Small Brook Trout
Allow me to help you catch bigger fish.

The skills for catching big fish [are] different and certainly more refined than the skills for catching small fish. Big fish require a more stealthy approach, fewer casts, better positioning and equipment to prevent drag, superior fish fighting skills, and really better "everything" in the presentation than do small fish. In short, they require the very best predatory skills from the angler. So the question becomes: How does one learn big fish skills when at least 95 percent of the fish are small ones?

The answer is almost too easy: pretend. No, don't spin a fisherman's yarn and tell everyone that the six, 8-inch fish you caught were twelve, 18-inchers. Rather, use the small fish as practice for the big ones. I've seen it many times: the angler spots a small fish rising, and knowing it's not a brute, makes a half-hearted (what I call a "small fish") cast. So what if the line hits the water too hard and spooks the fish, so what if the fly drags, so what if the angler was too slow to set the hook, or too fast? It's only a small one, and not of that much interest. And fighting the fish? Well it's just a matter of stripping it in and shaking it off the line.

But here's the rub, every time one pretends under the "so what, it's only a small one" presumption, one is developing a way of thinking about what it means to be a predator. Every time one unloads a bad cast that spooks the fish without really caring, one is learning to cast poorly. Every time one is in a bad presentation position and gets drag, one is decidedly not learning the best approach angle. There's only one way to get the right attitude, one way to learn the best approach angle, one way to get the fish to take, one way to learn how to fight big fish, and that's through practice.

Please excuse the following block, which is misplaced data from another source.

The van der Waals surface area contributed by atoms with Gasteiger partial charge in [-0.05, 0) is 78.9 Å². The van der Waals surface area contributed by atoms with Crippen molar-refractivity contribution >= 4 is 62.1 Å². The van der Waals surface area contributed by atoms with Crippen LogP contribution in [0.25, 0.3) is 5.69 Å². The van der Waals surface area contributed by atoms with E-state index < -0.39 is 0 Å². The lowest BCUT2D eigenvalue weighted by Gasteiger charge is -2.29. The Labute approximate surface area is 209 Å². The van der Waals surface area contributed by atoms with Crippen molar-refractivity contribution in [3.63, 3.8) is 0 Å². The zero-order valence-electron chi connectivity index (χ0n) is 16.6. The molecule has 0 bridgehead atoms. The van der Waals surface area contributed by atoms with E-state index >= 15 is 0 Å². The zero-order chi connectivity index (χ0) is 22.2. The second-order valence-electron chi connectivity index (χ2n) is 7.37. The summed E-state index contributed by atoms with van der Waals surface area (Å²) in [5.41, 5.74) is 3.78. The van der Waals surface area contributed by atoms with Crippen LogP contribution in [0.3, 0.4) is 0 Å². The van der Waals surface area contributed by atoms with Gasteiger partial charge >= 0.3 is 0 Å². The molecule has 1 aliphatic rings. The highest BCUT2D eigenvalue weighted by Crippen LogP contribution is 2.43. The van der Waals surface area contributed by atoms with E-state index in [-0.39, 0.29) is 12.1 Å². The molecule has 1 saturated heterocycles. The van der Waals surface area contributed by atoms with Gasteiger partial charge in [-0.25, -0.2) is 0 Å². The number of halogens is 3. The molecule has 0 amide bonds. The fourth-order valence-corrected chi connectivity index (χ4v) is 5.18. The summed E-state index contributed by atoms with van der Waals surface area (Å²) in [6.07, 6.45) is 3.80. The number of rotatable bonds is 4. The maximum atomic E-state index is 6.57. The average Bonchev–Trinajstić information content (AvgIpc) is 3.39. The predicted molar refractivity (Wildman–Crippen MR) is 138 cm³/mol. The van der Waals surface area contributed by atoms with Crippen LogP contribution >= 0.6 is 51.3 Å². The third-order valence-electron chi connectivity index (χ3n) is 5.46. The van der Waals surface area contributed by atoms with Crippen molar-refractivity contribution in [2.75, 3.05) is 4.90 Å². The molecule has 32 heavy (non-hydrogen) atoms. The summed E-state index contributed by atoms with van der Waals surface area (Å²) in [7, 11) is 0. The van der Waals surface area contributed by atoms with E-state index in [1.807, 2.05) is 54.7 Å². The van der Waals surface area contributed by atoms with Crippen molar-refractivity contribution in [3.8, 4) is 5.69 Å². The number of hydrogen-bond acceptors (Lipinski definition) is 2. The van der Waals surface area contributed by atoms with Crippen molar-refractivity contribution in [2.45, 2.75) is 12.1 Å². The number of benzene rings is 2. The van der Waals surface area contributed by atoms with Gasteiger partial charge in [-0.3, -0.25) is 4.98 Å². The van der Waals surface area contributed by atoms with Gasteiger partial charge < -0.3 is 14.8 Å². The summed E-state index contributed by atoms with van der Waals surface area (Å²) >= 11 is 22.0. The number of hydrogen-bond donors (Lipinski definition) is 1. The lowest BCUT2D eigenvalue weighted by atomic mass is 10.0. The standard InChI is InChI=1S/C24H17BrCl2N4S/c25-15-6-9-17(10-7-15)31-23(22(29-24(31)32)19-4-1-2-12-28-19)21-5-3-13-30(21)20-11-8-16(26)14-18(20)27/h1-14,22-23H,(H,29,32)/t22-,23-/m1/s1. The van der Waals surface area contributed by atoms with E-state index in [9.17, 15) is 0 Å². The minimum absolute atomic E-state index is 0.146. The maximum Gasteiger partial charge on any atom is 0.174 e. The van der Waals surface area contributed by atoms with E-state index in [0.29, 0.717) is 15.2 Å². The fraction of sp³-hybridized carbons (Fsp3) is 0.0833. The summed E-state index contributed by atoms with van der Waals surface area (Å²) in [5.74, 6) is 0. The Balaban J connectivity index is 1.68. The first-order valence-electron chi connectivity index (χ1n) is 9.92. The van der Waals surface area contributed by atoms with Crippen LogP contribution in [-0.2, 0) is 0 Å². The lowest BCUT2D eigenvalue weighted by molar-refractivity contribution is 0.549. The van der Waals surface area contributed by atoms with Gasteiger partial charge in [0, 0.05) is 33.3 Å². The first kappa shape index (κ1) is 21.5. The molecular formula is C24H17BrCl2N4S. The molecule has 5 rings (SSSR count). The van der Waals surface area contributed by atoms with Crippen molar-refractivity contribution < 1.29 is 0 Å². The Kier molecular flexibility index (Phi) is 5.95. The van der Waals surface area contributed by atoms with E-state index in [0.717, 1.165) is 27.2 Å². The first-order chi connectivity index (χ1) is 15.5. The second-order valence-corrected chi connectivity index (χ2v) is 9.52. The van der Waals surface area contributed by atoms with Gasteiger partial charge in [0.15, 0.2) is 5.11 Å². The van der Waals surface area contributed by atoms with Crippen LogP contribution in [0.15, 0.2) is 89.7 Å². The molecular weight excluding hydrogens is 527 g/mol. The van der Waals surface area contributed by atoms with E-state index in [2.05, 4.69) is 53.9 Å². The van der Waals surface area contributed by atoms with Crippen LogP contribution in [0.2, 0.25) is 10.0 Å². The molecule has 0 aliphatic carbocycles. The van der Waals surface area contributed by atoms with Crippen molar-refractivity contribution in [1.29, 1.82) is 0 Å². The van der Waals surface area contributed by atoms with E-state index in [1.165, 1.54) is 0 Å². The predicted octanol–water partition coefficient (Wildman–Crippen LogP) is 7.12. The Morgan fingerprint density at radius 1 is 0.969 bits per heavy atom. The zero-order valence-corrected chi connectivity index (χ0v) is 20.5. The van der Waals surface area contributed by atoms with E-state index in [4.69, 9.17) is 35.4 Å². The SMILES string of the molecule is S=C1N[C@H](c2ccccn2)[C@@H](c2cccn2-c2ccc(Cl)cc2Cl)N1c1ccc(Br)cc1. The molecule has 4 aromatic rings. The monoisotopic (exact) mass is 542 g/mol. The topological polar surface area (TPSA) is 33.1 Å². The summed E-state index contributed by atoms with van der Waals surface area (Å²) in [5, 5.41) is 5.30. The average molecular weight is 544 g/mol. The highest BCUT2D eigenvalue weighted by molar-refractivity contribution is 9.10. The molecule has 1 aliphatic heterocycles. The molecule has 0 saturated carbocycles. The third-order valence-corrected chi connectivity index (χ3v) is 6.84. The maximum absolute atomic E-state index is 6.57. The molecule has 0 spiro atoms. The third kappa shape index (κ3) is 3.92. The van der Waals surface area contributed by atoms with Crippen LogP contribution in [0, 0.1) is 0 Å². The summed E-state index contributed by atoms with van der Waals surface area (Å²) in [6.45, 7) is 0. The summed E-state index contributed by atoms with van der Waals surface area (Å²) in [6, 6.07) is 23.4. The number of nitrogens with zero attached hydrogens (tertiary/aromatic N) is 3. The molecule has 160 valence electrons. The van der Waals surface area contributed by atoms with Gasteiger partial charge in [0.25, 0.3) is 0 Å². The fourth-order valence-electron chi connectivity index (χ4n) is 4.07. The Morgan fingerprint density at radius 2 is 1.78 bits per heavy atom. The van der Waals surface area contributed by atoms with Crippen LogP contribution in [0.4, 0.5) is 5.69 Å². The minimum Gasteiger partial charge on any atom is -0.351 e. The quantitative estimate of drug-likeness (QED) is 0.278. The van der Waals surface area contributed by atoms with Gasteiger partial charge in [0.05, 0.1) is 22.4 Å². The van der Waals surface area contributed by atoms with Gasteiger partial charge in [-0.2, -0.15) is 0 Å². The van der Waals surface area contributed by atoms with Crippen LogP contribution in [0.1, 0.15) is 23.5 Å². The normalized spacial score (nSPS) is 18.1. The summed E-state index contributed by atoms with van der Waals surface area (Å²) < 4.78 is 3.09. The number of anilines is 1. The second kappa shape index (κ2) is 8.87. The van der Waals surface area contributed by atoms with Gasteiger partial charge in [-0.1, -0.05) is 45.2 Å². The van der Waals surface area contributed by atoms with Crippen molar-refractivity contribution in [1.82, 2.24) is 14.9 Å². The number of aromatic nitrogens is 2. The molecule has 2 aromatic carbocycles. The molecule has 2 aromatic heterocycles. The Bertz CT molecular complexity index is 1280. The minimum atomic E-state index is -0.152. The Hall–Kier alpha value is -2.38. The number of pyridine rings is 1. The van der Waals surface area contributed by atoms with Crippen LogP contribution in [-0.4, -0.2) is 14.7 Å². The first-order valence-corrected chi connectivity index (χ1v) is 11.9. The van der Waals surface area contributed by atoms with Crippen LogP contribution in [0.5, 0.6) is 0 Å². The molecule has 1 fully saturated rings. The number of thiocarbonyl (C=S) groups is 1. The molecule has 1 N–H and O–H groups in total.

Remember the old saw, "practice makes perfect"? Well guess what? If one only practices wrong, one only becomes perfectly wrong. Rather than seeing a small fish as an annoyance, or a waste of good angling time, see them as the perfect opportunity to hone skills, learn from mistakes and practice for the big fish. The big cats, for example, learn to hunt as cubs by going out and leaping on the back of the nearest adult gnu. The mother cats brings small game, and usually injured game, for the cubs to "practice on." They learn to get the big game by developing the necessary skills on small game.

And that's exactly what we should do. Rather than seeing small fish as a nuisance, we should see them as practice material. We should see every one of them as another opportunity to "get it right". Practice makes perfect only if the mistakes we make are corrected, so that in the end, we are able to carry out the task without flaw. So what if the fish is only eight inches long? Stalk it, figure the best approach angle, make certain the fly is right and the hook needle sharp, check to see that the tippet is not frayed or knotted, calculate the best way to hook, play and land the fish, and so on. Then move in and do the very best you can to catch it. In the doing, you will be training for the big leagues, and when the opportunity to cast over a big fish comes, you'll have the necessary predatory skills to get it right, first time.

Not only that, but use one species as practice for another. If one loves trout but lives where there are only warm-water species, for example, then use bluegills as "practice fish". Bluegills take a nymph or dry just fine. Use them to help you see fish in the water, to hone casting skills, to set the hook, play them off the reel, and so on. Or, if you're fishing in the western U.S. and trying to develop nymphing skills, put on a pink, bead head Prince Nymph and catch one whitefish after the other. You will certainly learn how to watch the indicator, how to adjust shot size to keep the fly bouncing on the bottom, how to set the hook, how to fight larger fish, and so on. In other words, don't become a "species chauvinist,", but rather use what can be learned from one fish to assist in the hunting and catching of others.

Editor's Note: The above is an excerpt, from Gary Borger's latest book "The Angler as Predator". It is the latest in Gary's "Fly Fishing: The Book Series". As we've noted before, if you're not familiar with the series, you're missing out. Each book is a fountain of information resulting from years of well-heeled experience. The first three books offer a bevy of knowledge and The Angler as Predator is no exception. Most importantly, the lessons in the book are illustrated by warm, entertaining anecdotes from Gary Borger's life as a fisherman, making the books not only valuable tools for the fly fisherman, but an absolute pleasure to read. To learn more about The Angler as Predator or the entire series, visit